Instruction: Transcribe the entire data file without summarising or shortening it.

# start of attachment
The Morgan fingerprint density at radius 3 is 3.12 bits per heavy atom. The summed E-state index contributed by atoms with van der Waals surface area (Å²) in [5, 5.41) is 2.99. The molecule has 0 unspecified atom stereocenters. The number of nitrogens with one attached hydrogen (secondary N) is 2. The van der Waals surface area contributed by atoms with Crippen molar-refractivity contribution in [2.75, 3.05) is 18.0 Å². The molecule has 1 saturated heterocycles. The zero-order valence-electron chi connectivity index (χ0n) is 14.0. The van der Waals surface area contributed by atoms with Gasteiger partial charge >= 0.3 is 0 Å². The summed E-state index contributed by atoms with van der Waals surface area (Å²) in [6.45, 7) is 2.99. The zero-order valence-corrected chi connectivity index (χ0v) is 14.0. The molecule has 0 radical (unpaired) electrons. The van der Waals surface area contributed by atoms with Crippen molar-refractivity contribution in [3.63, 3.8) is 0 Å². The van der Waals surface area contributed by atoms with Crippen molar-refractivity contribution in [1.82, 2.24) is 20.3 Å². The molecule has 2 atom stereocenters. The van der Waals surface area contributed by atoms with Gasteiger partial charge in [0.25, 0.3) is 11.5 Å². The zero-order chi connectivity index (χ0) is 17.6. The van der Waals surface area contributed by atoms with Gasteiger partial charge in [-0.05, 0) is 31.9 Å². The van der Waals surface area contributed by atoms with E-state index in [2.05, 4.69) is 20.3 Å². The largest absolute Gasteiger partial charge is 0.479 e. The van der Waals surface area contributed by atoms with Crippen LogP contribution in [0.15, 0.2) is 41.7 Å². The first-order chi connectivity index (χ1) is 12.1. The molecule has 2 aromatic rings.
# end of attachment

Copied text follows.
The Morgan fingerprint density at radius 3 is 3.12 bits per heavy atom. The summed E-state index contributed by atoms with van der Waals surface area (Å²) in [5, 5.41) is 2.99. The molecule has 0 unspecified atom stereocenters. The number of nitrogens with one attached hydrogen (secondary N) is 2. The van der Waals surface area contributed by atoms with Crippen molar-refractivity contribution in [2.75, 3.05) is 18.0 Å². The molecule has 1 saturated heterocycles. The zero-order valence-electron chi connectivity index (χ0n) is 14.0. The van der Waals surface area contributed by atoms with Gasteiger partial charge >= 0.3 is 0 Å². The summed E-state index contributed by atoms with van der Waals surface area (Å²) in [6.45, 7) is 2.99. The zero-order valence-corrected chi connectivity index (χ0v) is 14.0. The molecule has 0 radical (unpaired) electrons. The van der Waals surface area contributed by atoms with Crippen molar-refractivity contribution in [3.63, 3.8) is 0 Å². The van der Waals surface area contributed by atoms with Crippen molar-refractivity contribution in [1.82, 2.24) is 20.3 Å². The molecule has 2 atom stereocenters. The van der Waals surface area contributed by atoms with Gasteiger partial charge in [0.25, 0.3) is 11.5 Å². The zero-order chi connectivity index (χ0) is 17.6. The van der Waals surface area contributed by atoms with Gasteiger partial charge in [-0.05, 0) is 31.9 Å². The van der Waals surface area contributed by atoms with E-state index in [2.05, 4.69) is 20.3 Å². The largest absolute Gasteiger partial charge is 0.479 e. The van der Waals surface area contributed by atoms with Crippen LogP contribution in [0.15, 0.2) is 41.7 Å². The first-order chi connectivity index (χ1) is 12.1. The molecule has 2 aromatic rings.